Here is my usual run-down of ten tracks that I think are worthy of mention from the past month. Some might note a lack of “metal” in this list: mainly because there is little new stuff that I have heard that has inspired me to write about in any way. So, here goes.
Track of the Month
We Carry On
Really, who’d have thought that a comeback over ten years in the making could be this good? Somehow standing out alone, sounding almost totally unique in their approach, it’s nice to have them back. After the shock of the retro-electronics of single Machine Gun, there are number of other treasures on the album, and the album centrepiece We Carry On is most certainly one of them. Built around a simple, driving, drum beat, and odd, almost alien-sounding electronics, Beth’ voice floats ghostlike through it all. And bizarrely, the guitar effects remind me of recent NIN tracks…
It really has taken a while for me to get into this band, but at long last I’ve had the chance to listen to their latest album in detail, and it’s staggeringly good. The detail of weaving a coherent theme (and story) through all the songs on the album (creating a long story-arc) really works well, especially as all of the tracks flow so well into each other. For some reason I utterly love this mid-paced track, which in some respects reminds me of Stromkern in the use of near hip-hop vocal rhythms, particularly in the chorus.
I’m Pretty Much Fucked
Medication For The Misinformed
Another I’m amazed I missed previously, this US industrial band are probably the closest I have heard any band come to the ideas that Cubanate were exploring a decade or more back. Heavy beats and heavily treated guitars, but perhaps with less of the brutal aggression that fuelled much of the older band. Still, with tracks as good as this one, I’m happy for now…
Here Are The Roses
I’ve already posted here about my radar missing this lot previously, and getting hold of the album has revealed that it wasn’t just the singles that were worth a listen. This – the second track – is brilliant, building and building until it explodes into the chorus, and then takes it up another notch or two when it comes back around again. A track driven, seemingly, on pure adrenaline, this is wonderful gothic rock: and a band that might just make me interested in a Spa ticket at Whitby in October if they were to be added to the bill (unless they play somewhere more local first).
Live By The Knife, Die By The Knife
We’re Set Silently on Fire
Quite how I’ve managed not to pick up on this artist previously is something I’ve been asking myself a lot since I picked up this album a couple of weeks ago. I’ve heard a number of people saying many good things about them (him) for a while now, and happily this album has not disappointed. A mix of unsettling atmospheric pieces and some seriously savage industrial noise, the entire album is really, really good. For me this track – a mix of both approaches – is six minutes of pure hate and spite. Manufactura sits somewhere in between Terrorfakt and Converter, if you are looking for reference points…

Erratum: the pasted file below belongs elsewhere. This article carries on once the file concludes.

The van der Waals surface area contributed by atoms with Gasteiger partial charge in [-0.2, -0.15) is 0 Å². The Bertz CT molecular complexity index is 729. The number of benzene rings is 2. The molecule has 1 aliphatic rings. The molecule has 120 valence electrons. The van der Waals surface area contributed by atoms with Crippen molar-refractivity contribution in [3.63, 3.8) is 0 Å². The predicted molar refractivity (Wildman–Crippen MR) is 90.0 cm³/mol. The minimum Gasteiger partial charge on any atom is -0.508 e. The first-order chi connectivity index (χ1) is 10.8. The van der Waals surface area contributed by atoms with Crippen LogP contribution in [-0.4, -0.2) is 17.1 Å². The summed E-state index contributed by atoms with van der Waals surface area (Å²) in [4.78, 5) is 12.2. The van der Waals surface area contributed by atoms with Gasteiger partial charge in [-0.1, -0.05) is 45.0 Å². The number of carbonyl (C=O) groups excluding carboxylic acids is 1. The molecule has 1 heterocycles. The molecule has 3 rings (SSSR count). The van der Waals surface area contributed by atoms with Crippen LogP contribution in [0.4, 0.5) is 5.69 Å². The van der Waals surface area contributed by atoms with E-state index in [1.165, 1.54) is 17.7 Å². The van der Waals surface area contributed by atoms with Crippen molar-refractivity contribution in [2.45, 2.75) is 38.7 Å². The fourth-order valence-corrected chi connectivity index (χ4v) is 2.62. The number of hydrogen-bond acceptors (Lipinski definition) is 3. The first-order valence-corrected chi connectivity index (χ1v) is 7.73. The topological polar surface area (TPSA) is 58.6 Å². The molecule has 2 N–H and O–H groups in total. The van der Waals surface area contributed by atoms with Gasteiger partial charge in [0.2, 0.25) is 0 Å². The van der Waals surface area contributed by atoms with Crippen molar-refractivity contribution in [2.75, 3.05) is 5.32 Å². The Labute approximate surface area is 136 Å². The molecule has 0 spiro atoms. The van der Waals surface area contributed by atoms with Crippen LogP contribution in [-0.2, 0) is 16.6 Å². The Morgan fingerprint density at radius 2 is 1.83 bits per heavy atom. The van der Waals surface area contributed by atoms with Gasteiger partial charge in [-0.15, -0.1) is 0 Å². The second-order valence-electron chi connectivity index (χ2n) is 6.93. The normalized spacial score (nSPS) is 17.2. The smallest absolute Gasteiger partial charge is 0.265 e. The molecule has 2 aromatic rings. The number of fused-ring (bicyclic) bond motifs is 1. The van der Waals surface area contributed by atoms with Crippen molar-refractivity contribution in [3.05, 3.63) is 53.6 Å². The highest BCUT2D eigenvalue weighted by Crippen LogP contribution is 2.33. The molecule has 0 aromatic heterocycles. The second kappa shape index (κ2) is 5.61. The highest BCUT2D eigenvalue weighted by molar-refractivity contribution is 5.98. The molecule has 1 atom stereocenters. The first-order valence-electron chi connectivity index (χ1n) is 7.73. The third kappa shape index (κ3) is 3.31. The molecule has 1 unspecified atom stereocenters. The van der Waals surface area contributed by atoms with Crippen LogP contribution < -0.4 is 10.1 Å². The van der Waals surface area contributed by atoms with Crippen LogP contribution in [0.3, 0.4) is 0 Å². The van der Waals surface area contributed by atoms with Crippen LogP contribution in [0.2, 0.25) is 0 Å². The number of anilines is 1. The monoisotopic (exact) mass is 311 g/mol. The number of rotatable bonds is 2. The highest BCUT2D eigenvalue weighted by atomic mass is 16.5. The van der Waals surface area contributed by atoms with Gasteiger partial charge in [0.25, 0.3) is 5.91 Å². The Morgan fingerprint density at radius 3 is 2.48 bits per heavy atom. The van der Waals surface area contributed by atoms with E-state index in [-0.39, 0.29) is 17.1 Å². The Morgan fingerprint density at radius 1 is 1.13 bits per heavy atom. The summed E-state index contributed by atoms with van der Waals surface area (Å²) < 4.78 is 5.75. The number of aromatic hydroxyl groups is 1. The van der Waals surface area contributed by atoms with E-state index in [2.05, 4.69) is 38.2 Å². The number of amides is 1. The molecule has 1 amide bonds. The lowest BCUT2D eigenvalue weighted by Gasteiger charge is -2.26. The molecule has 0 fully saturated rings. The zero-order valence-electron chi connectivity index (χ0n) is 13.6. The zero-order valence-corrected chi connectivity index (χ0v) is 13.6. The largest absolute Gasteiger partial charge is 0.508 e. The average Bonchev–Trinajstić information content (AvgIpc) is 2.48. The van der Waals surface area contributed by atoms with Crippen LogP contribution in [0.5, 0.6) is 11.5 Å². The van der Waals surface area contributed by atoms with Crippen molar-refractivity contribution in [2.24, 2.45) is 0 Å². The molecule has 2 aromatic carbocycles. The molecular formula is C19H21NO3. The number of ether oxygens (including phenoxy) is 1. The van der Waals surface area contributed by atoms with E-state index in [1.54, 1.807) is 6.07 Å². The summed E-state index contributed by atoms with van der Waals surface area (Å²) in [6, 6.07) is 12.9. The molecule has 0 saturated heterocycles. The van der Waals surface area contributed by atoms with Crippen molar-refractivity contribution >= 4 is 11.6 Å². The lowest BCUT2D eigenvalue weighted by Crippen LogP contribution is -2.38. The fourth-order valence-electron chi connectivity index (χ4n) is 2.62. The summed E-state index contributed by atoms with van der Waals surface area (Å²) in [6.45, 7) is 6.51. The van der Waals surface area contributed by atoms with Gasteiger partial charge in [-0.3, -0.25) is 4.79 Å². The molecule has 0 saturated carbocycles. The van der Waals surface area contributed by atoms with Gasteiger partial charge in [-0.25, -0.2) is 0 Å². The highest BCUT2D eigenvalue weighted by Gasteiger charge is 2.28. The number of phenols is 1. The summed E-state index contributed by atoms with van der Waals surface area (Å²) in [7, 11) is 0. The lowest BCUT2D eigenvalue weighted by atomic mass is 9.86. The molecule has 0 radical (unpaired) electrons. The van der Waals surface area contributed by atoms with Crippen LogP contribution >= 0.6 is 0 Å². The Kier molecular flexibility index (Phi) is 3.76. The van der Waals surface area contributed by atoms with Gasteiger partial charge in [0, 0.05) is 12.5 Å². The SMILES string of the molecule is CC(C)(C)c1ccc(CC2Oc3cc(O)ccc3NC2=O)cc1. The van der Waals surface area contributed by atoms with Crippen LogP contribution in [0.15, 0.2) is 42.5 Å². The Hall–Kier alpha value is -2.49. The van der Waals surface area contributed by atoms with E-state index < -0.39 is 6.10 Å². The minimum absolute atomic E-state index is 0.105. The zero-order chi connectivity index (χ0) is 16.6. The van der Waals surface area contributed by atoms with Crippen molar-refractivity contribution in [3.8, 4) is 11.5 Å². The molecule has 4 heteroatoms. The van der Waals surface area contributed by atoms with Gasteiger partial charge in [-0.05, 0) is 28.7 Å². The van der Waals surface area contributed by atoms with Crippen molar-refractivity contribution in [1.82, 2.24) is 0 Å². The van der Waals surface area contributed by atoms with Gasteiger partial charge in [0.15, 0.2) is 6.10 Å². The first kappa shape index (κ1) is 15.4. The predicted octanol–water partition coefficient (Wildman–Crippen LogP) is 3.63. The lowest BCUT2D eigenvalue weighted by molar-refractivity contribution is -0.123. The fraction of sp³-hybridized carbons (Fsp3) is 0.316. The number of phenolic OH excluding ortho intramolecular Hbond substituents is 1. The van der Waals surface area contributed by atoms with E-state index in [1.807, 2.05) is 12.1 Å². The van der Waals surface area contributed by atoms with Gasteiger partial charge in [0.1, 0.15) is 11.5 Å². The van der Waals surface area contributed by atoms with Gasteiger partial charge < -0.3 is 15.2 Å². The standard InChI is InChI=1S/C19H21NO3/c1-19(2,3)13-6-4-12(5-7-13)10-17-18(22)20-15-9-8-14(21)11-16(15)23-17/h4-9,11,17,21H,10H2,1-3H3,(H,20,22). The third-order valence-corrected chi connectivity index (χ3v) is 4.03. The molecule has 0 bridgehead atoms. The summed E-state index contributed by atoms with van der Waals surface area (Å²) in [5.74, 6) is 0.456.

At least for now the entire new album is up for listening on their myspace page, and this opening track (and the first track publically aired) is not as much a red herring as I had thought it might be. The new album is more of the icy electronics and shimmering pop that they do so well, but the quasi-industrial textures of this track don’t seem out of place at all, as 80s-industrial and electronics sounds abound elsewhere too (particularly on the fabulous Runaway). I’d love to know what they are on about on Black Cat (it is sung in Bulgarian by Mira), though…
Bomb This Track
While the new album is not half as good as previous albums, seemingly playing it rather safe in many cases, there are still moments where the old lunacy shines through: and perhaps none more so than with this track. An almost hip-hop intro, before it suddenly picks up pace – and good luck keeping up with Jimmy’s lyrics, which as usual appear to be ripping the piss out of just about any target going. It’s still not quite reaching the heights of the last album, though, and as they edge closer to the mainstream, will they ever?
This is unexpectedly great stuff from a band I have always thought were only so-so: a pulsing dancefloor track that has everything (the beats, the hooks, the cheesy synth lines) to keep everyone moving. More than likely kinda disposable EBM-pop, too, but it’s great fun while it lasts.
Skinny Little Bitch
Blood Death Ivory
If you liked the previous Angelspit album Krankhaus, there is nothing to suggest from this teaser for the forthcoming album that you will be disappointed by it. Musically and stylistically, there is nothing that has been really changed – still thumping beats and sneering vocals, but done in such a way that it still sounds fresh. And I love the “la la la” in the chorus…
This Life Is Where You Get Fucked
One of those wierd things about the age of internet promotion for music is that when you follow band’s moves closely (say on their blog), when something gets announced and pushed back, as happened here, it makes the wait for it feel even longer. Still, the happy news is that This Life Is Where You Get Fucked is fantastic, and even it’s concept and split into three distinct sections works. The most fascinating tracks – and probably those that were ones we thought were the biggest risks – are those from the middle section Ghetto Blasphemer, where the stated aim was to bring together the genres of hip-hop and black metal. And boy, does it work. Pick of the tracks is the opening track from this section, Black – that seamlessly switches from lolloping beats to blastbeats in a flash, building on the idea of Demons from REframe and turning it all up to eleven. A full review of this album will follow once I’ve given it a good few more listens…